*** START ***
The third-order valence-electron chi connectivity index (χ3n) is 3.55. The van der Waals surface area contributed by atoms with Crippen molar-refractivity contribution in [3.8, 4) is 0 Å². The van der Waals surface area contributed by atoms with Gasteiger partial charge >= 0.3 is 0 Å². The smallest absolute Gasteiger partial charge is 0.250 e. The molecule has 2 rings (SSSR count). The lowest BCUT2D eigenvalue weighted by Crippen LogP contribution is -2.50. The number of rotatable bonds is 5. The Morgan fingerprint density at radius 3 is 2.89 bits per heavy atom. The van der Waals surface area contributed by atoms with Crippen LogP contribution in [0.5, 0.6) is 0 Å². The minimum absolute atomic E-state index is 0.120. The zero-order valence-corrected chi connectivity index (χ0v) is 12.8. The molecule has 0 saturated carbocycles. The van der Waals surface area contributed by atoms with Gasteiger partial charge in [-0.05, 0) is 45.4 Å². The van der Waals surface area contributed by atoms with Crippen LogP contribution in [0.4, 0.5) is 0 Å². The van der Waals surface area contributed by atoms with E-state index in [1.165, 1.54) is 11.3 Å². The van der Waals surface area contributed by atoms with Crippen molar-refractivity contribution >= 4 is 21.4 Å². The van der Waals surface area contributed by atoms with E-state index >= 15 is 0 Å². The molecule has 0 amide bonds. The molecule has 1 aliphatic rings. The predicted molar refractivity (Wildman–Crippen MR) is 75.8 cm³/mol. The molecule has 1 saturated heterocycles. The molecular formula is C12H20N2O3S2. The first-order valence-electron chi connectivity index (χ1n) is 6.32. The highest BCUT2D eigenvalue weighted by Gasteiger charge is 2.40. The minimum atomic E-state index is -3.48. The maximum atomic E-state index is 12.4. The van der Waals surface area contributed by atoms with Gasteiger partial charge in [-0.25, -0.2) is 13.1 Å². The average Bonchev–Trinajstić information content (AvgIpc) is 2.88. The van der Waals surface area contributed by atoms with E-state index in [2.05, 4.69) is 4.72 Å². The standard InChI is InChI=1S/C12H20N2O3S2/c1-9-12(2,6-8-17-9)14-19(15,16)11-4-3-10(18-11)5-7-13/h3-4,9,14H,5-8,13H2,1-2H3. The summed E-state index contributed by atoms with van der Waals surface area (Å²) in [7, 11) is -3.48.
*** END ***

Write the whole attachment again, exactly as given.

The third-order valence-electron chi connectivity index (χ3n) is 3.55. The van der Waals surface area contributed by atoms with Crippen molar-refractivity contribution in [3.8, 4) is 0 Å². The van der Waals surface area contributed by atoms with Gasteiger partial charge >= 0.3 is 0 Å². The smallest absolute Gasteiger partial charge is 0.250 e. The molecule has 2 rings (SSSR count). The lowest BCUT2D eigenvalue weighted by Crippen LogP contribution is -2.50. The number of rotatable bonds is 5. The Morgan fingerprint density at radius 3 is 2.89 bits per heavy atom. The van der Waals surface area contributed by atoms with Crippen LogP contribution in [0.5, 0.6) is 0 Å². The minimum absolute atomic E-state index is 0.120. The zero-order valence-corrected chi connectivity index (χ0v) is 12.8. The molecule has 0 saturated carbocycles. The van der Waals surface area contributed by atoms with Gasteiger partial charge in [-0.05, 0) is 45.4 Å². The van der Waals surface area contributed by atoms with Crippen LogP contribution in [0.4, 0.5) is 0 Å². The van der Waals surface area contributed by atoms with E-state index in [1.165, 1.54) is 11.3 Å². The van der Waals surface area contributed by atoms with Crippen molar-refractivity contribution >= 4 is 21.4 Å². The van der Waals surface area contributed by atoms with E-state index >= 15 is 0 Å². The molecule has 0 amide bonds. The molecule has 1 aliphatic rings. The predicted molar refractivity (Wildman–Crippen MR) is 75.8 cm³/mol. The molecule has 1 saturated heterocycles. The molecular formula is C12H20N2O3S2. The first-order valence-electron chi connectivity index (χ1n) is 6.32. The highest BCUT2D eigenvalue weighted by Gasteiger charge is 2.40. The minimum atomic E-state index is -3.48. The maximum atomic E-state index is 12.4. The van der Waals surface area contributed by atoms with Gasteiger partial charge in [-0.25, -0.2) is 13.1 Å². The average Bonchev–Trinajstić information content (AvgIpc) is 2.88. The van der Waals surface area contributed by atoms with E-state index in [2.05, 4.69) is 4.72 Å². The standard InChI is InChI=1S/C12H20N2O3S2/c1-9-12(2,6-8-17-9)14-19(15,16)11-4-3-10(18-11)5-7-13/h3-4,9,14H,5-8,13H2,1-2H3. The summed E-state index contributed by atoms with van der Waals surface area (Å²) in [7, 11) is -3.48.